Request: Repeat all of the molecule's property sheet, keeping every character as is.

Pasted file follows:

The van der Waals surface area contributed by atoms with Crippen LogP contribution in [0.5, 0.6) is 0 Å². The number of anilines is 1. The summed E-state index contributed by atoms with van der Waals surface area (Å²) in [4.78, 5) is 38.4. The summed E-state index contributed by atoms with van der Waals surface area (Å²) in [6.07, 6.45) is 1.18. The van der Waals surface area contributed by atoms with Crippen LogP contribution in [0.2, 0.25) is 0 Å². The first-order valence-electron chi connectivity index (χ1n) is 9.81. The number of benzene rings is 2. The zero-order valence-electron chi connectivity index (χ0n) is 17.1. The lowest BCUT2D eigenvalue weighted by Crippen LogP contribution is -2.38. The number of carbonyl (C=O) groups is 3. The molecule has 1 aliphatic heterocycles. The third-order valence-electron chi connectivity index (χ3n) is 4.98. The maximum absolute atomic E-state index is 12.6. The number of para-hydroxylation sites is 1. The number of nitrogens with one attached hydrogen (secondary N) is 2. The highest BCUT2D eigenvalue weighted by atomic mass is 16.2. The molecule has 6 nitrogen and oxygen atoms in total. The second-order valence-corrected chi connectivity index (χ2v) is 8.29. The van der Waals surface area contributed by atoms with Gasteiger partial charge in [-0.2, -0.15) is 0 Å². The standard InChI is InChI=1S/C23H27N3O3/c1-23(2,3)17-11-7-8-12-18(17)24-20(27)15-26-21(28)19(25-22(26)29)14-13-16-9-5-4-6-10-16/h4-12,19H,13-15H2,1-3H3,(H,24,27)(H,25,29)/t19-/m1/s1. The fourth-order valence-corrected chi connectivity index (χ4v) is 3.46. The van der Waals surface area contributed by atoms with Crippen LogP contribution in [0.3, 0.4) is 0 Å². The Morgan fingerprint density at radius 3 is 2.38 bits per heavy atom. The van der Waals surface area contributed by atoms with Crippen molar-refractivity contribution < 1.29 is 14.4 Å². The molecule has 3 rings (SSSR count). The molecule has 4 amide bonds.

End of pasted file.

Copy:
The van der Waals surface area contributed by atoms with Crippen LogP contribution in [0.5, 0.6) is 0 Å². The number of anilines is 1. The summed E-state index contributed by atoms with van der Waals surface area (Å²) in [4.78, 5) is 38.4. The summed E-state index contributed by atoms with van der Waals surface area (Å²) in [6.07, 6.45) is 1.18. The van der Waals surface area contributed by atoms with Crippen LogP contribution in [0.2, 0.25) is 0 Å². The first-order valence-electron chi connectivity index (χ1n) is 9.81. The number of benzene rings is 2. The zero-order valence-electron chi connectivity index (χ0n) is 17.1. The lowest BCUT2D eigenvalue weighted by Crippen LogP contribution is -2.38. The number of carbonyl (C=O) groups is 3. The molecule has 1 aliphatic heterocycles. The third-order valence-electron chi connectivity index (χ3n) is 4.98. The maximum absolute atomic E-state index is 12.6. The number of para-hydroxylation sites is 1. The number of nitrogens with one attached hydrogen (secondary N) is 2. The highest BCUT2D eigenvalue weighted by atomic mass is 16.2. The molecule has 6 nitrogen and oxygen atoms in total. The second-order valence-corrected chi connectivity index (χ2v) is 8.29. The van der Waals surface area contributed by atoms with Gasteiger partial charge in [-0.2, -0.15) is 0 Å². The standard InChI is InChI=1S/C23H27N3O3/c1-23(2,3)17-11-7-8-12-18(17)24-20(27)15-26-21(28)19(25-22(26)29)14-13-16-9-5-4-6-10-16/h4-12,19H,13-15H2,1-3H3,(H,24,27)(H,25,29)/t19-/m1/s1. The fourth-order valence-corrected chi connectivity index (χ4v) is 3.46. The van der Waals surface area contributed by atoms with Crippen LogP contribution in [0.3, 0.4) is 0 Å². The Morgan fingerprint density at radius 3 is 2.38 bits per heavy atom. The van der Waals surface area contributed by atoms with Crippen molar-refractivity contribution < 1.29 is 14.4 Å². The molecule has 3 rings (SSSR count). The molecule has 4 amide bonds.